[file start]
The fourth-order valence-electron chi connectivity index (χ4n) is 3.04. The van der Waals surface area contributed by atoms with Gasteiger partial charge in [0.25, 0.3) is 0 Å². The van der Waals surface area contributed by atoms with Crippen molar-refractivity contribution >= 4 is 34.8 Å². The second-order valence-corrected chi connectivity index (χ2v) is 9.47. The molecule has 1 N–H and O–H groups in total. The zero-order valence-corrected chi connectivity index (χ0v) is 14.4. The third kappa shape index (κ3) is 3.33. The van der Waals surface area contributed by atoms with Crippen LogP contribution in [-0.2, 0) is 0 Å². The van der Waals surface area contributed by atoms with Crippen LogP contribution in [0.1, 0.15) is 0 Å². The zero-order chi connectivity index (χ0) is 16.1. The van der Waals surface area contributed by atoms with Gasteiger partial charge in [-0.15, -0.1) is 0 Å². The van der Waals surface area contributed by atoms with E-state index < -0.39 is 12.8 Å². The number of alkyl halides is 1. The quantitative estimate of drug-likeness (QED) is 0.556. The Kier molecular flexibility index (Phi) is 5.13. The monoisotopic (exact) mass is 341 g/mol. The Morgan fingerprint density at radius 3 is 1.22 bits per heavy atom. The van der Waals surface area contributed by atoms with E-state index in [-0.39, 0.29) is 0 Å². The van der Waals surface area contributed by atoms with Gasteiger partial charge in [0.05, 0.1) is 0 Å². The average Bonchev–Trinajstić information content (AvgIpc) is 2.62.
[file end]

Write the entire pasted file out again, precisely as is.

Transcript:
The fourth-order valence-electron chi connectivity index (χ4n) is 3.04. The van der Waals surface area contributed by atoms with Gasteiger partial charge in [0.25, 0.3) is 0 Å². The van der Waals surface area contributed by atoms with Crippen molar-refractivity contribution >= 4 is 34.8 Å². The second-order valence-corrected chi connectivity index (χ2v) is 9.47. The molecule has 1 N–H and O–H groups in total. The zero-order valence-corrected chi connectivity index (χ0v) is 14.4. The third kappa shape index (κ3) is 3.33. The van der Waals surface area contributed by atoms with Crippen LogP contribution in [-0.2, 0) is 0 Å². The van der Waals surface area contributed by atoms with Crippen LogP contribution in [0.1, 0.15) is 0 Å². The zero-order chi connectivity index (χ0) is 16.1. The van der Waals surface area contributed by atoms with Gasteiger partial charge in [-0.15, -0.1) is 0 Å². The van der Waals surface area contributed by atoms with E-state index < -0.39 is 12.8 Å². The number of alkyl halides is 1. The quantitative estimate of drug-likeness (QED) is 0.556. The Kier molecular flexibility index (Phi) is 5.13. The monoisotopic (exact) mass is 341 g/mol. The Morgan fingerprint density at radius 3 is 1.22 bits per heavy atom. The van der Waals surface area contributed by atoms with E-state index in [-0.39, 0.29) is 0 Å². The van der Waals surface area contributed by atoms with Gasteiger partial charge in [0.05, 0.1) is 0 Å². The average Bonchev–Trinajstić information content (AvgIpc) is 2.62.